Overcoming Imposter Syndrome

Overcoming Imposter Syndrome

This article dives into the struggle many adults face with impostor syndrome, especially those with ADHD. We offer targeted advice for overcoming impostor syndrome, identifying its signs, and shifting your mindset. Whether you're high-achieving or just getting by, this is the guide to help you spend less time thinking negatively and more time living successfully.

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Alice Gendron

Founder of The Mini ADHD Coach

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ADHD & Imposter Syndrome: How To Stop Feeling Like A Fraud

Living with ADHD often comes with unique challenges, one of which can be crippling feelings that you're somehow a 'fraud' in everyday roles and aspirational pursuits. 🥺 You might even find yourself downplaying your accomplishments out of fear that others will discover the 'real' you - a person you think is not as competent or deserving as they believe. 

This psychological whirlpool, known by experts as 'imposter syndrome,' isn't uncommon among adults with ADHD. In fact, clinical psychologists have noted that this syndrome often lurks in plain sight among many with the condition.

In this comprehensive guide, we're going to deep-dive into the perplexing world of this phenomenon, particularly how it often becomes a direct result of the struggles tied to ADHD. We'll look at the not-so-pleasant aspects of this, like the stress it can bring and the personal sacrifices many of us make for social acceptance. 

We'll also explore the unexpected ways this syndrome can motivate us to achieve more than we thought possible. And, of course, we'll share some practical tips for managing and overcoming imposter syndrome. Are you ready to release that shame and find the confidence and success you deserve? Let's get into it.

What Is Imposter Syndrome?

'Imposter syndrome' is a term you've most likely heard on social media - but it’s much more than a buzzword. It was first coined by Pauline Rose Clance and Suzanne Imes in 1978, and it describes the feelings experienced by individuals who doubt their accomplishments, even when ticking off all the boxes of high-achieving people. This is something many adults with ADHD can relate to, and let me tell you, the struggle is real. 

Now, this term isn't just a complex way to describe doubt or low self-esteem - it's more complicated than that. It entails constantly comparing yourself with others, making you feel like you're not deserving of your success. The stress and fear of this can become overwhelming and debilitating; imagine meeting deadlines and your boss singing your praises, but deep inside, you're scared someone will uncover you as a 'fraud.' As a result, you might overcompensate; you're making personal sacrifices and pulling all-nighters just to keep up with the expectations. You're juggling so many everyday roles, trying to fit into other people's perceptions, and it's honestly exhausting.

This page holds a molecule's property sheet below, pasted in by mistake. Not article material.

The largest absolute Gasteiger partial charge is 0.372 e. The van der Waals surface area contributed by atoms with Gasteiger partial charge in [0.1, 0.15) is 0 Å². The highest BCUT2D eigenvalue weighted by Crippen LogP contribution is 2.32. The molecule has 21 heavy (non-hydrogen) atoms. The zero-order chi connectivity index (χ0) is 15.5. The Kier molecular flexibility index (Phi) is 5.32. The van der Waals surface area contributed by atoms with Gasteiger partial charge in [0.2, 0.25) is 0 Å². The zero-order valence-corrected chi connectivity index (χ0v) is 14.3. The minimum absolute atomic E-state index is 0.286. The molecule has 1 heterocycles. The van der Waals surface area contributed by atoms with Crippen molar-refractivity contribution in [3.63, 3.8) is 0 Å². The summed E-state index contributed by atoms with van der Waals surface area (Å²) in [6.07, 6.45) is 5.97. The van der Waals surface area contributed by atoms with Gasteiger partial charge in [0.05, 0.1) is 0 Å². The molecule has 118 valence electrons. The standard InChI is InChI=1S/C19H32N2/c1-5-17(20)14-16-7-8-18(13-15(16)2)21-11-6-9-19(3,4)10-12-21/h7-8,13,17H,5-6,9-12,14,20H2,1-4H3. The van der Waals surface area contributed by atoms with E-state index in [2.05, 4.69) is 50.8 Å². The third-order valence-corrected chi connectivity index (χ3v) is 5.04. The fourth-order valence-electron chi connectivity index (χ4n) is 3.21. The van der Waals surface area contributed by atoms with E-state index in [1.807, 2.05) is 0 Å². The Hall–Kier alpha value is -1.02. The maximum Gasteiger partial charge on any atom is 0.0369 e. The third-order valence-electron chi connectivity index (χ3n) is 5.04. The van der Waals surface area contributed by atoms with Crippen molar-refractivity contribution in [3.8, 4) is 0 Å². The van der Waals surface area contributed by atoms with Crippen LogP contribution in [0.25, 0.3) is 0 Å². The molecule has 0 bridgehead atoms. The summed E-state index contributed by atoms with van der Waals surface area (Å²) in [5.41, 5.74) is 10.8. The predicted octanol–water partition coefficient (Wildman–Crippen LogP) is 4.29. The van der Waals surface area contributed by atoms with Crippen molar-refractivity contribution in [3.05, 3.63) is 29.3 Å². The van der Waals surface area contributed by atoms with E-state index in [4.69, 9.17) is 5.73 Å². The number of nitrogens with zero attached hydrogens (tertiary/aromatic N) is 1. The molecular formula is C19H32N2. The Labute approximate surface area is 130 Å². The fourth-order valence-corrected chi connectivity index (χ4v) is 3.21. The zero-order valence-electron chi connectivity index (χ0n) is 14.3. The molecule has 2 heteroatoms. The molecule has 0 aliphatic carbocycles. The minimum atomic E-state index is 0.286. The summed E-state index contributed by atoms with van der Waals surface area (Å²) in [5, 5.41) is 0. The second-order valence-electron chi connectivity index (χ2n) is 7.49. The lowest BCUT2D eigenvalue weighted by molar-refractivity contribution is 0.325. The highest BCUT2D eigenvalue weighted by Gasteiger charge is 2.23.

What's surprising is that high-achieving people are not immune to these feelings. You might be achieving plenty - and even exceeding expectations—but that often comes at a cost. Your boss, colleagues, or teachers might think you're pretty great at your job or one of their best students, but they don't see the hidden effort and hard work behind the scenes. It's like you're always wearing this mask of capability, but deep down, there's a gnawing feeling that you're not what others think you are.

The ADHD Imposter Connection

At present, there's not any scientific research that ties ADHD and impostor syndrome directly together. However, many feelings and experiences accompanying impostor syndrome, like low self-esteem, perfectionism, shame, and self-criticism, are commonly felt by adults with ADHD. (internal links)

Impostor syndrome isn't something that happens overnight - it's like a slow burn that often starts from years of criticism and judgment. Over time, this takes a toll on your self-image, and before you know it, you're caught in a cycle of feeling like a fraud hiding in plain sight. 

If you've grown up constantly being compared to neurotypical standards and falling short, it's no wonder these feelings of not being 'good enough' get internalized. You're left anxious, constantly fearing that someone will uncover who you think you are. 

Many adults with ADHD have a hard time taking in positive feedback. Years of hearing about their 'failures' or facing challenges that come with a neurodivergent brain leave many of us with feelings of inadequacy. According to research (Schubert & Bowker in 2019), this constant battle often leads to low self-esteem and fewer positive thought patterns. 

So, although ADHD might leave us vulnerable to feeling like a fraud, it's important to point out that anyone can suffer from it. However, if you're dealing with ADHD and impostor syndrome together, it can feel like you're carrying double the emotional weight.

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Can Imposter Syndrome Ever Be Beneficial?

Let's flip the script for a moment and focus on the unexpected upsides of having impostor syndrome, especially when navigating life with ADHD. Some experts argue that impostor syndrome isn't all doom and gloom; it can light a fire under you to work harder and achieve more. One study (link) even pointed out that feelings of being an impostor don't necessarily hamper your job performance; they might sharpen your interpersonal skills.

You see, the angst and the anxiety of feeling like an impostor can serve as motivation. For adults with ADHD, this feeling can tap into an untapped brilliance you may not even realize you have. The fear of not being 'enough' can drive you to excel, meet deadlines, and shoot for the stars in your personal and professional life.